Do Things Right The First Time

I’ve warned you, stream of consciousness post.


I’m glad you asked. Although it seems obvious, too many times I observe people like to take the “quick and dirty” route. They want to get something done but they don’t want to take the time it takes to do it right.

What Happens?

You probably already know, but the job ends up being done incomplete or with poor quality. So if you have to waste cycles re-doing the work, why didn’t you do it right the first time?

Great Question!

They didn’t do it right the first time because maybe somebody said, “Just jump in and get started.” Or perhaps, they wrote a blog post about Tackling The Hard Things First and well, maybe that hard thing was simply an item to check off your “to-do” list.

Why Not Jump In Head First?

I’m not saying it’s bad to jump in and get started right away. What I am saying, however, is that if you can take a little bit of extra time invested up front, that you could potentially avoid more headache in the future.

It’s really just a leverage game. What future wasted time can you save by doing things right the first time?

Don’t Go To The Extreme

So some people might go to the extreme and try to build a process for everything. They might want to do everything perfectly right the first time. If you live in this type of world trying to always do it right the first time, you will live in quite the difficult life.

One particularly great example of this is when a software developer engineers a process to automate a piece of code when it could have taken 1/10th the time to just  code it themselves. However, sometimes there might be a false expectation that you may need to code this process again so a large effort goes into automating a task.

The downfall to this is that you may have spent 10x longer doing something to make it more efficient in the future, but if you don’t plan to use the new process or that new thing at least 10 times, then the initial investment is a waste.

Balance. Balance. Balance.

The trick here is to balance between quality and time. How much quality can you have given limited resources and limited time. I am continuing to learn that it’s better to invest resources, time and energy into something of higher quality, then to build and use something very cheap but have to replace it more frequently.

Quality comes at a price and often that benefit is not immediate. However with patience and extra upfront effort, the investment could be worth your time more times than you think!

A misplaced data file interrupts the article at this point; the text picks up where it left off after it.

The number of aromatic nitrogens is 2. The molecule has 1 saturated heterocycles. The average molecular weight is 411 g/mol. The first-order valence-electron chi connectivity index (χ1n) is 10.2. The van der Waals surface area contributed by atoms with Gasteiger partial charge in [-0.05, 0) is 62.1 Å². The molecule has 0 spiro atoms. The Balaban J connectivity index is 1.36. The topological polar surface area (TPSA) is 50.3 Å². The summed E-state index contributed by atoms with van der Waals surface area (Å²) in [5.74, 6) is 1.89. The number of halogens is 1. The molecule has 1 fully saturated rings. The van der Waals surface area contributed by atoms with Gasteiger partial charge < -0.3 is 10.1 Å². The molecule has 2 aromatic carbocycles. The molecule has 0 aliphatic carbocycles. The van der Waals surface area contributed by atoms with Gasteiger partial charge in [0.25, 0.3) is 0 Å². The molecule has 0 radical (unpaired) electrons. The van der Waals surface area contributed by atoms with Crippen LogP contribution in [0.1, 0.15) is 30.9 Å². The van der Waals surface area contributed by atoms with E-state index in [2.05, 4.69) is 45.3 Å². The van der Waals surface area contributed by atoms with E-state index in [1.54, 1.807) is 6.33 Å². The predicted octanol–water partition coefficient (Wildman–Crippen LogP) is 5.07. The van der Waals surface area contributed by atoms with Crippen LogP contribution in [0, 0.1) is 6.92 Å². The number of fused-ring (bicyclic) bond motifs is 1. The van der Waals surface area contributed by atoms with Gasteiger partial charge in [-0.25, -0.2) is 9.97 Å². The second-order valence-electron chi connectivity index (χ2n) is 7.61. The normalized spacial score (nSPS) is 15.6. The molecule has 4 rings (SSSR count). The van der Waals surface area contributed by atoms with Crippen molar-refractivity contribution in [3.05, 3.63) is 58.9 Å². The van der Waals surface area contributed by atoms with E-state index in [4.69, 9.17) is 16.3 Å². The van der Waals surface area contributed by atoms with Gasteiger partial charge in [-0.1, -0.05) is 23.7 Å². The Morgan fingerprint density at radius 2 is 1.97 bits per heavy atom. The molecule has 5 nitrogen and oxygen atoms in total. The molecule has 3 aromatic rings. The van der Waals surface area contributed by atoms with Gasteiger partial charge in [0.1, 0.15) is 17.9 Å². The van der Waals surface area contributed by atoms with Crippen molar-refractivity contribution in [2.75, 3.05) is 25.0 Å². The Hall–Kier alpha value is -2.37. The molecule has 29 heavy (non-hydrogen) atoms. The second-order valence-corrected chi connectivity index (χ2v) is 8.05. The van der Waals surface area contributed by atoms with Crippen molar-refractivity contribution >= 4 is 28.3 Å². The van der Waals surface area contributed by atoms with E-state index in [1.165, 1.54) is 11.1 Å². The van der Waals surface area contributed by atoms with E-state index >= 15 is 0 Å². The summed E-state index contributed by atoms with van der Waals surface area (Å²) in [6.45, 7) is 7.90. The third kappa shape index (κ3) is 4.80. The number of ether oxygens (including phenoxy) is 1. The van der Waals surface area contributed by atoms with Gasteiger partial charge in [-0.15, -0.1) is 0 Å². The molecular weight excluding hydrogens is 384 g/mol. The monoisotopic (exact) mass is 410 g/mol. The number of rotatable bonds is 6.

What Do You Think?

I’d love to hear of a time when YOU managed something effectively with an upfront investment that ended up working out in the long run.


It’s nice outside. I have tons to do today. But I made a commitment to blog at least 365 times this year so I wanted to write about something many people don’t think about or give a lot of importance to.

Why Planning?

Perhaps too many people use the phrase strategic planning when they are building a business, at work, or setting goals. The truth is simple, planning helps set you up for success. But there’s also a balance to the amount of time you spend planning versus actually doing actual work.

The reason I’m thinking about planning is that I recently had a 1:1 lunch with the founder of a local consulting firm and one of the key learning was about planning. This is one of the best ways to overcome fear is to plan action.

“Fear Is The Simply The Anticipation Of Pain”

Think about it. What are you most afraid of? Are you afraid of the dark? Are you afraid of snakes? What about heights?

It’s not actually the fear itself, it’s the pain that you might have which is associated to that fear. Is there a scary intruder or viscous monster in the dark? Will that snake actually bite and poison you? Will you fall off the height and die?

So then what exactly are you afraid of?

Action Overcomes Fear

So now that you know what you are afraid of, acting directly in response to that fear is the best way to overcome the fear. For example, turn on the lights and check all your closets for monsters. Talk to a snake owner about the dangers of snakes and venomous creatures. Secure yourself when on top of a skyscraper or a tall mountain.

So what exactly is my point? These are really simply examples of fears; however, doing something immediately response to those fears will help you overcome them. Now, these might relate to innate fears we have as humans against dangerous creatures (like fictitious closet monsters) or fear of the unknown (like what is exactly at the bottom of the ocean).

But take an every day fear like the fear of confrontation, fear of speaking, fear of failure, fear of success, fear of family, fear of relationships. Most of these fears are simply anticipating pain related to those fears. So if you acted in a direct way to those fears, you could overcome and reduce the pain associated with your fear.

Planning Helps You Act

Action is hard. Planning takes time. But setting yourself up in preparation to conquer your fears is the best way to overcome them. So many people undervalue planning, myself included, that when the moment comes for them to shine, they are not ready. When it comes to fear, if they aren’t prepared to act, they experience the pain.

Once the pain point occurs, the fear is greatly lessened and learning occurs. If a mistake happened, then there is opportunity for growth. If success occurred, then reflection and enjoyment occurs.

Maybe this is a long way of saying “plan more to overcome your fears.” And being purposeful about life by planning and setting goals is one path to living a more fulfilled life.

What Do You Think?

If you got this far, than these types of conversations probably spark your interest and you like to think about them. Why not share those thoughts here? Looking forward to hearing what thoughts people are thinking in the comments below!